Outdoor Pollution and Lung Function Effects
Experts explain air pollution's impact on health and the steps you can take to protect your lungs.
Are there certain parts of the country where pollution is worse than others?
Without doubt, Jerrett says. He says his recent study examined 18 years' worth of data from 96 metropolitan areas and nearly 450,000 people. The highest concentrations of ozone and highest death rates due to ozone are in southern California; the lowest in the Northwest and parts of the Great Plains. In general, cities in the Northeast had lower ozone than California, though some have dangerously dirty air. People in New York had a 25% increased risk of dying from lung disease, compared to 43% in Los Angeles. Among the most ozone-rich cities were Washington, D.C.; Richmond, Va.; Chattanooga, Tenn.; and Charlotte, N.C. Low concentrations were recorded in places like San Francisco, where dirty air is blown away by ocean winds.
How can I protect myself and my family from the effects of pollution?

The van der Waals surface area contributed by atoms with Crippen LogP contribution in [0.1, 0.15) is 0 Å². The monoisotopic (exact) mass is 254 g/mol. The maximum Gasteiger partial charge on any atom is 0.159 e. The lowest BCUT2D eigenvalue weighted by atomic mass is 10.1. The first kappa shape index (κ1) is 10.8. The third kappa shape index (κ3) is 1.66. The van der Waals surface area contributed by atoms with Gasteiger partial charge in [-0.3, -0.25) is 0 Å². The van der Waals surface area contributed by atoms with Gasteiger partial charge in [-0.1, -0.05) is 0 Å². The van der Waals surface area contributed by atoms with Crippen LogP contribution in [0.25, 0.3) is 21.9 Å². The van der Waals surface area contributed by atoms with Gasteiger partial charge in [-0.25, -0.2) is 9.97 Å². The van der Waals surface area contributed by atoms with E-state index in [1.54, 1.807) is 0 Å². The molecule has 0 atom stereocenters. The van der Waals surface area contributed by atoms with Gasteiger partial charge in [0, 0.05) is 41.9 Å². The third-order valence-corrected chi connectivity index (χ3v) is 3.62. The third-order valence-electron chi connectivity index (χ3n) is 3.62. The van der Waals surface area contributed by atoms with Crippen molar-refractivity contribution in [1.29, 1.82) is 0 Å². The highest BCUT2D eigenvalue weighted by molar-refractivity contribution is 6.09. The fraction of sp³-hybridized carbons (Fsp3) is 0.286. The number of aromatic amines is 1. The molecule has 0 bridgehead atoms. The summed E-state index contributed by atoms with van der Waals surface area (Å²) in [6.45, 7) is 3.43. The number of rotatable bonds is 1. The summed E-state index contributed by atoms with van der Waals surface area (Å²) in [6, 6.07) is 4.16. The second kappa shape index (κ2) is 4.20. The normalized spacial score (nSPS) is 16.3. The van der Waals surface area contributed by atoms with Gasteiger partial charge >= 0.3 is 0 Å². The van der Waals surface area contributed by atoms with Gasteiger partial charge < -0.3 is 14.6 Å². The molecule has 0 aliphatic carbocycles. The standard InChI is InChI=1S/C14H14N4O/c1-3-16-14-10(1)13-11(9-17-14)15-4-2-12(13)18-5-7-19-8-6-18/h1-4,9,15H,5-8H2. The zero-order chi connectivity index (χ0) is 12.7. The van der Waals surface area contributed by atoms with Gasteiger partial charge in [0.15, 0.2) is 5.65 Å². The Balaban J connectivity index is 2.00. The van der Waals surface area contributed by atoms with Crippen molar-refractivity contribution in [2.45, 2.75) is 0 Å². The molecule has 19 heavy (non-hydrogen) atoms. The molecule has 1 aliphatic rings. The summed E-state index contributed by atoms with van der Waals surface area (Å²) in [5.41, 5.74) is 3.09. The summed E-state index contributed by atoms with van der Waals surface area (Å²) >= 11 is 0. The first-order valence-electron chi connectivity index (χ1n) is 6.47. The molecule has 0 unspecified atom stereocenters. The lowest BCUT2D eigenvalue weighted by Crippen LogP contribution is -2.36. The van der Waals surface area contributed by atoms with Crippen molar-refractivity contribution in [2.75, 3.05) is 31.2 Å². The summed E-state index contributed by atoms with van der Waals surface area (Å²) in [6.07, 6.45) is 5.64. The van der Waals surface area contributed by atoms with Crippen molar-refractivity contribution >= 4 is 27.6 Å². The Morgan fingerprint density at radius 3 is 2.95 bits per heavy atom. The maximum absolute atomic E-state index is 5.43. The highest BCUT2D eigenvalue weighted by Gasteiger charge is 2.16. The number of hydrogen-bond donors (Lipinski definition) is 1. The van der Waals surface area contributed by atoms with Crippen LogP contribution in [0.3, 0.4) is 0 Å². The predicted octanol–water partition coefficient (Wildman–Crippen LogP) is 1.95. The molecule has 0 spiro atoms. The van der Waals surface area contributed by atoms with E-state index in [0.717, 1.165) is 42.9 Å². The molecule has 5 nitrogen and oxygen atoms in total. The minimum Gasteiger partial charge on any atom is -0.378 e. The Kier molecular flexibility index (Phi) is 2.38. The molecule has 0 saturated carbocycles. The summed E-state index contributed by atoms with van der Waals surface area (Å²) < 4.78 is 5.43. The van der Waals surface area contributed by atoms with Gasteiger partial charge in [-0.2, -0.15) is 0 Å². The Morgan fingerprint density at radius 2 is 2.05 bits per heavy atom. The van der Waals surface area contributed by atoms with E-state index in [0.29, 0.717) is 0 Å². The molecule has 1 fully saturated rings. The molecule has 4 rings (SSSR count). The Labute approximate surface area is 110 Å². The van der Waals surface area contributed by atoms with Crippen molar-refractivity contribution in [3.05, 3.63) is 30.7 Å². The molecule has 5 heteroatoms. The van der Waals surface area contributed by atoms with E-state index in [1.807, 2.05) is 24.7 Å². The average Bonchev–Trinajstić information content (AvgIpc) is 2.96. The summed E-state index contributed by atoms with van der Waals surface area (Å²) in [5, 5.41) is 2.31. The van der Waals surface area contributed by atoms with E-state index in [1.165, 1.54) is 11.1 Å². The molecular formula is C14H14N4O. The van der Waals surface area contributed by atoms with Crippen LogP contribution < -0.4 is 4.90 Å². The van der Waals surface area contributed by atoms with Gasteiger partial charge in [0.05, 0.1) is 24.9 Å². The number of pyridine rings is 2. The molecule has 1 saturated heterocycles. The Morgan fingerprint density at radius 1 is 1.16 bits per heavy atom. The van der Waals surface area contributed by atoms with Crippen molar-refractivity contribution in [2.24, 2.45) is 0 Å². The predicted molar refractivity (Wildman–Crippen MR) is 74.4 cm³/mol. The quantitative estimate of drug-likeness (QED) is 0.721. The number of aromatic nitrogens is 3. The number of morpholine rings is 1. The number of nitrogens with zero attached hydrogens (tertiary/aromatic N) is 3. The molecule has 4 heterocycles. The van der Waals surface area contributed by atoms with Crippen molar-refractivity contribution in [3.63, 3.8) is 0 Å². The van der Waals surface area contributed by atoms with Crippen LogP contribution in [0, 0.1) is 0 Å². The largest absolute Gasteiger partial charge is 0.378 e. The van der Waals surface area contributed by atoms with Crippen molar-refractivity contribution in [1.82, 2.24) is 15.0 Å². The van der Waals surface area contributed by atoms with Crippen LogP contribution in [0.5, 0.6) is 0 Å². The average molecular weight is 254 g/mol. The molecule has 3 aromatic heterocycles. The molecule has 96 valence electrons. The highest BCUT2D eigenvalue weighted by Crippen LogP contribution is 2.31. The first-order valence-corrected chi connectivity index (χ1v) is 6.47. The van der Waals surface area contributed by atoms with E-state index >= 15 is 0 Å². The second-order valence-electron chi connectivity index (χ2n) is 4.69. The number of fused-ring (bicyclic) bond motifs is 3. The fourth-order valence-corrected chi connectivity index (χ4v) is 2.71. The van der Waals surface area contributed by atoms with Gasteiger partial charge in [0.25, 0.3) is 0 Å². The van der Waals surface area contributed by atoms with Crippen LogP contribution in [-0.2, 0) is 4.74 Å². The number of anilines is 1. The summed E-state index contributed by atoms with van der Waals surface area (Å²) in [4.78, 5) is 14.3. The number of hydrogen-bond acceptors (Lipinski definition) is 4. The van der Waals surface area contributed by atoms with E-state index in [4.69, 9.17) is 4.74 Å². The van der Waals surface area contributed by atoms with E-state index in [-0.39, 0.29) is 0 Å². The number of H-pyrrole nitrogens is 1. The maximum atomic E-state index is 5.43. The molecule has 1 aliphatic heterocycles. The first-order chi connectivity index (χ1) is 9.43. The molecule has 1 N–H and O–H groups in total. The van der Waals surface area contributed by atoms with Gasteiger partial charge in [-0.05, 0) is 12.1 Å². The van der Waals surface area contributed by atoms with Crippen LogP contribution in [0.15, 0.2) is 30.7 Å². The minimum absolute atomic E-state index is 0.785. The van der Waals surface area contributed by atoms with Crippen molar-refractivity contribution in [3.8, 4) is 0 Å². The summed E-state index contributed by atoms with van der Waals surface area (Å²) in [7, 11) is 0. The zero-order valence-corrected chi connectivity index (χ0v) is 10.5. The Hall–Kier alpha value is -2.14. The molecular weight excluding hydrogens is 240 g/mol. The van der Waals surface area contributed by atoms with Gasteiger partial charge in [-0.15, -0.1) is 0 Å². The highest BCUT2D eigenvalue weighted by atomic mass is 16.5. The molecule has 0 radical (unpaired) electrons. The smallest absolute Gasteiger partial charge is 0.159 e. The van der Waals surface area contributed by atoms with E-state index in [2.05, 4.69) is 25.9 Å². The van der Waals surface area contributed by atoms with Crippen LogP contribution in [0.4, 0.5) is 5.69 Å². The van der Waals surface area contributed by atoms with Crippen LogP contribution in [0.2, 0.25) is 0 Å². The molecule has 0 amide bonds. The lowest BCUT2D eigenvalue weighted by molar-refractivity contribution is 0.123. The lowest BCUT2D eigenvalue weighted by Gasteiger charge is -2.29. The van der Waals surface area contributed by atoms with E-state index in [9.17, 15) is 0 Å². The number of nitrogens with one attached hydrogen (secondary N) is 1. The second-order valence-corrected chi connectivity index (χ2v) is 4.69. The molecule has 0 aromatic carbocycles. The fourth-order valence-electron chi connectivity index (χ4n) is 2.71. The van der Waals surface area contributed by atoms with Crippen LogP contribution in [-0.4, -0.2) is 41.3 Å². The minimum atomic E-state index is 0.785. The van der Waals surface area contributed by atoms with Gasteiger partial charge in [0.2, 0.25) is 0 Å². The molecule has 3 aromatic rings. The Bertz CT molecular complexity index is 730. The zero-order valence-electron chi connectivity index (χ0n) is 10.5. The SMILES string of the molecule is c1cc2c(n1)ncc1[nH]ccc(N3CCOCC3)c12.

"If you live in a big city, you can reduce your exposure to air pollution by limiting time in the car, remaining indoors during the heat of the day, typically afternoon and early evening, [and] reducing time spent doing outdoor activity," says Wongtrakool of Emory.
Edward Postlethwait, PhD, of the University of Alabama, Birmingham, and his colleague, Michelle Funucchi, PhD, advise exercising in the mornings, and if you have a choice, not to live within 500 feet of busy highways.
"Have a well-ventilated kitchen," Funucchi adds. "Pay attention to air quality alerts. At the highest levels, don't exercise outdoors and minimize your time outdoors."
Postlethwait points out that this can post a catch-22 situation. Riding a bicycle, for instance, is very good exercise, but not when pollution levels are high.
"Wearing masks is not the answer," he says. "In the Olympics in Beijing you saw folks riding bikes wearing facial masks that didn't fit very well. A true respiratory mask might protect you, but not some dorky kind of surgical mask."
Other suggestions for reducing pollution:
- Don't burn wood in your fireplace.
- Use HEPA air filters; usually these filters or electronic air cleaners trap a large amount of circulating dirty particles.
- Stay well nourished; there's evidence that fish oil and vitamin C can help damage caused by pollutants.
- Carpool to work or take public transportation.
- Lobby for schools to replace their diesel buses, or at least to prohibit them from idling while waiting to pick up children.
- Put a fan or low-speed vent circulator in your garage.